“The impact that the emergency closure has had on the hundreds of Victorians who worked on Central Pier has been devastating,” Atlantic Group chief executive Hatem Saleh said.

“The entire hospitality industry is doing it tough and my heart goes out to my friends and colleagues who are struggling, we’re just hopeful that we can find a fair and reasonable resolution and get our people back to work.”

The Group Head of Precincts at Development Victoria, Geoff Ward, said his organisation had undertaken inspections, investigations and monitoring across the pier since 2013, which had led to some areas of the pier being subject to restricted access.


“Since 2017, we have invested more than $7 million on rectification works on the Pier, and engineers have inspected the structure every two months since 2018.”

The engineering reports in late 2019 had “indicated a level of deterioration that occurred rapidly” and they made the decision to close it in the interests of public safety, he said. “As this matter is subject to proceedings in the Federal Court, it would be inappropriate to comment further,” Mr Ward said.

The circumstances of the decline and closure of Central Pier – and what Development Victoria and the state government knew about the risk – could also become the subject of a parliamentary inquiry proposed by Reason Party’s Fiona Patten.

“I’m concerned which is why I put up a motion to undertake a short and sharp inquiry to really get to the bottom of it,” Ms Patten told The Age.

“In a COVID year when businesses have been doing it so tough, we want to see the government has got small businesses’ backs. This is not how I would show that.”

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Local News - Victoria

Victorian private schools record lowest fee rises in Australia

The analysis of 400 non-government schools across the country, including more than 100 in Victoria, was conducted by Edstart, which finances school fees for families.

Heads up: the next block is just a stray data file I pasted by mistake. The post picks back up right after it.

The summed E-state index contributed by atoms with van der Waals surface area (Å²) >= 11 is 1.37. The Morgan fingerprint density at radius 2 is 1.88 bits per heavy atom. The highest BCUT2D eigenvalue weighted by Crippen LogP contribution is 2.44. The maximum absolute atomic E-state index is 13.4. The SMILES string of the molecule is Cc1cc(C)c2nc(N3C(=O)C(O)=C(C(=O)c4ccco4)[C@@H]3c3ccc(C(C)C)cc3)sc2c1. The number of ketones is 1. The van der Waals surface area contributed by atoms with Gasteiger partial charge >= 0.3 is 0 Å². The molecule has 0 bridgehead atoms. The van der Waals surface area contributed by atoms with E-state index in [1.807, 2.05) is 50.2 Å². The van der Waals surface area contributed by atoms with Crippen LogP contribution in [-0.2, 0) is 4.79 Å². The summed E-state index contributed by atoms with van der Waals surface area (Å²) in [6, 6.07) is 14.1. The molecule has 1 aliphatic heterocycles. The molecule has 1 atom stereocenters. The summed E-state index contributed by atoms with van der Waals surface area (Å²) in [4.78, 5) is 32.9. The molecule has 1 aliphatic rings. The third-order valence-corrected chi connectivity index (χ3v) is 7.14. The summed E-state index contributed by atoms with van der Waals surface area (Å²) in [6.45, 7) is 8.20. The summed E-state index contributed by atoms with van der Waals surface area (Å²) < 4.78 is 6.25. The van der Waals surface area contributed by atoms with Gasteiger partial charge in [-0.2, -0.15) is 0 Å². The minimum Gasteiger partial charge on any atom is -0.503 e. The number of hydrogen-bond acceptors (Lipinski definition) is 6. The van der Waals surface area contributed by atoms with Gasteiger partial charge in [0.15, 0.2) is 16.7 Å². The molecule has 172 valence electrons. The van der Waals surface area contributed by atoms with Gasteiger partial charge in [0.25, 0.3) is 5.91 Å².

Of the Victorian schools, 35 charged more than $30,000 a year for year 12 local students while 67 charged below that.

Edstart chief executive Jack Stevens said: “Across Australia many schools kept their fees steady to assist families economically impacted by the pandemic.

“We found that nearly 40 per cent of schools did not increase their 2021 fees, which is a massive jump from 7 per cent of schools in 2020.”

Schools that charge at least $30,000 a year for year 12 local students were more likely to freeze their fees, with more than half holding fees steady this year.

“This is a stark contrast to previous years where these schools had maintained a relatively consistent trend of fee increases of between 3 per cent to 4 per cent,” Mr Stevens said.

The Knox School principal Allan Shaw.

The Knox School principal Allan Shaw.Credit:Chris Hopkins

Thirty-six per cent of Victorian students attend a non-government school, the highest rate of any state in Australia and well above the OECD average.

Victorian schools were forced to teach online for much of 2020 and many cut fees for families whose finances came under pressure. Some schools also experienced industrial conflict for standing down staff during the state’s lockdowns.


While the school fee freezes are welcome news for parents, the Independent Education Union has complained they have been subsidised by freezes in teacher pay.

Schools to freeze fees for 2021 include The Geelong College, St Leonard’s College and The Knox School.

The Knox School principal Allan Shaw said: “Because we didn’t charge any of the co-curricular fee levies for most of last year, some families decided to give us that money and transfer it to other families in need.

“I was impressed, that was real community support.”

The Geelong College principal Peter Miller said while COVID-19 had not affected this year’s scholarship intake, it was reasonable to expect the downturn would lead to more demand in the future.

St Leonard’s College principal Stuart Davis said the inability of parents to attend school open days during most of 2020 would have “greater implications” in years to come.

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Coronavirus Victoria: Extra car trips, more congestion, slower speeds

But Infrastructure Victoria said the answer was not to push commuters back onto trains and trams, which did not properly cater for social distancing.

On Monday, when 50 per cent of private sector workers and 25 per cent of public servants were allowed to return to the office, public transport levels returned to 36 per cent of normal.

The road traffic, meanwhile, was 92 per cent of what it was prior to the pandemic.

Infrastructure Victoria deputy chief Jonathan Spear said the point was not to discourage the use of public transport, but to spread journeys on different days of the week and different times of day.

“It is to everybody’s benefit for us to be continuing to use public transport,” he said. “Because if we don’t get back on public transport, we’re going to have greater [road] congestion, greater delays and not as many people are going to be coming into the city to work and play and do the things that we love about Melbourne. So we do want to engender confidence.”

The greatest challenges were in inner Melbourne – particularly in the city council, Yarra and Port Phillip areas – where residents who were once reliant on public transport have turned to cars.